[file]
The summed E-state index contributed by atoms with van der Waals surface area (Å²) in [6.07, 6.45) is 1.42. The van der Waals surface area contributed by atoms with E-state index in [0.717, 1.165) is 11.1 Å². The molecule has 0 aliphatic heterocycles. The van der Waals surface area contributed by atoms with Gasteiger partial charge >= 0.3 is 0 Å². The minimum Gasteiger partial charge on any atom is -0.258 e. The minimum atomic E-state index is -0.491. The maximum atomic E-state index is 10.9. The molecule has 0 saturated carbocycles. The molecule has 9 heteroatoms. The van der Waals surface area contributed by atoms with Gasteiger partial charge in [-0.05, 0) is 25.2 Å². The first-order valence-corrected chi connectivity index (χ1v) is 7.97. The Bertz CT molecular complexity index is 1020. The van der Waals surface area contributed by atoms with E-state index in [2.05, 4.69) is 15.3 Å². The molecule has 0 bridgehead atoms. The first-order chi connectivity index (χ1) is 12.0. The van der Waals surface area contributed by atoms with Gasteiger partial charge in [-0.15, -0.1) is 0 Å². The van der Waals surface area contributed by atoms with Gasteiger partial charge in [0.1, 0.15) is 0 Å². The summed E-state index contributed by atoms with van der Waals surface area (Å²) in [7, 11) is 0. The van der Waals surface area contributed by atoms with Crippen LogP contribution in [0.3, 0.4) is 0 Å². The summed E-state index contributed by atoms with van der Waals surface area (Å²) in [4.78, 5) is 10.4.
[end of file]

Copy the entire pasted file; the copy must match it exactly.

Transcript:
The summed E-state index contributed by atoms with van der Waals surface area (Å²) in [6.07, 6.45) is 1.42. The van der Waals surface area contributed by atoms with E-state index in [0.717, 1.165) is 11.1 Å². The molecule has 0 aliphatic heterocycles. The van der Waals surface area contributed by atoms with Gasteiger partial charge >= 0.3 is 0 Å². The minimum Gasteiger partial charge on any atom is -0.258 e. The minimum atomic E-state index is -0.491. The maximum atomic E-state index is 10.9. The molecule has 0 saturated carbocycles. The molecule has 9 heteroatoms. The van der Waals surface area contributed by atoms with Gasteiger partial charge in [-0.05, 0) is 25.2 Å². The first-order valence-corrected chi connectivity index (χ1v) is 7.97. The Bertz CT molecular complexity index is 1020. The van der Waals surface area contributed by atoms with E-state index in [2.05, 4.69) is 15.3 Å². The molecule has 0 bridgehead atoms. The first-order chi connectivity index (χ1) is 12.0. The van der Waals surface area contributed by atoms with Gasteiger partial charge in [-0.15, -0.1) is 0 Å². The van der Waals surface area contributed by atoms with Gasteiger partial charge in [0.1, 0.15) is 0 Å². The summed E-state index contributed by atoms with van der Waals surface area (Å²) in [7, 11) is 0. The van der Waals surface area contributed by atoms with Crippen LogP contribution in [0.3, 0.4) is 0 Å². The summed E-state index contributed by atoms with van der Waals surface area (Å²) in [4.78, 5) is 10.4.